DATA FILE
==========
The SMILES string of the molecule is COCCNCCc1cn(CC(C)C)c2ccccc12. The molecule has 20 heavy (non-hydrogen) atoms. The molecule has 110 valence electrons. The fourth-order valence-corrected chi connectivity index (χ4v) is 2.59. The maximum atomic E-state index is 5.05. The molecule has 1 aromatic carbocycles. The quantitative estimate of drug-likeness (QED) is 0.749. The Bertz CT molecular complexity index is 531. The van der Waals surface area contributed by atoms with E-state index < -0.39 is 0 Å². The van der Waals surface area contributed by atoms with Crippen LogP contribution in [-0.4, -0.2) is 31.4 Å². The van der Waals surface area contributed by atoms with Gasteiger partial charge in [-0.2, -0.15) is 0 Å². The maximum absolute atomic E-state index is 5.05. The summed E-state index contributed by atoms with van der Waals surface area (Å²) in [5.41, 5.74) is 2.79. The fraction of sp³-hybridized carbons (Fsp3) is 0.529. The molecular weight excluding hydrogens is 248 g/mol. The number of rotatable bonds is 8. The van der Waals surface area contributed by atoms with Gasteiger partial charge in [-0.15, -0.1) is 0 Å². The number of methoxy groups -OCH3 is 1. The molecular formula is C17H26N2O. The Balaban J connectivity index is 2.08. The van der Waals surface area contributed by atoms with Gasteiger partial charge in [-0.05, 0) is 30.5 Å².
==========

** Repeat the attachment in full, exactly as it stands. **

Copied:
The SMILES string of the molecule is COCCNCCc1cn(CC(C)C)c2ccccc12. The molecule has 20 heavy (non-hydrogen) atoms. The molecule has 110 valence electrons. The fourth-order valence-corrected chi connectivity index (χ4v) is 2.59. The maximum atomic E-state index is 5.05. The molecule has 1 aromatic carbocycles. The quantitative estimate of drug-likeness (QED) is 0.749. The Bertz CT molecular complexity index is 531. The van der Waals surface area contributed by atoms with E-state index < -0.39 is 0 Å². The van der Waals surface area contributed by atoms with Crippen LogP contribution in [-0.4, -0.2) is 31.4 Å². The van der Waals surface area contributed by atoms with Gasteiger partial charge in [-0.2, -0.15) is 0 Å². The maximum absolute atomic E-state index is 5.05. The summed E-state index contributed by atoms with van der Waals surface area (Å²) in [5.41, 5.74) is 2.79. The fraction of sp³-hybridized carbons (Fsp3) is 0.529. The molecular weight excluding hydrogens is 248 g/mol. The number of rotatable bonds is 8. The van der Waals surface area contributed by atoms with Gasteiger partial charge in [-0.15, -0.1) is 0 Å². The number of methoxy groups -OCH3 is 1. The molecular formula is C17H26N2O. The Balaban J connectivity index is 2.08. The van der Waals surface area contributed by atoms with Gasteiger partial charge in [-0.05, 0) is 30.5 Å².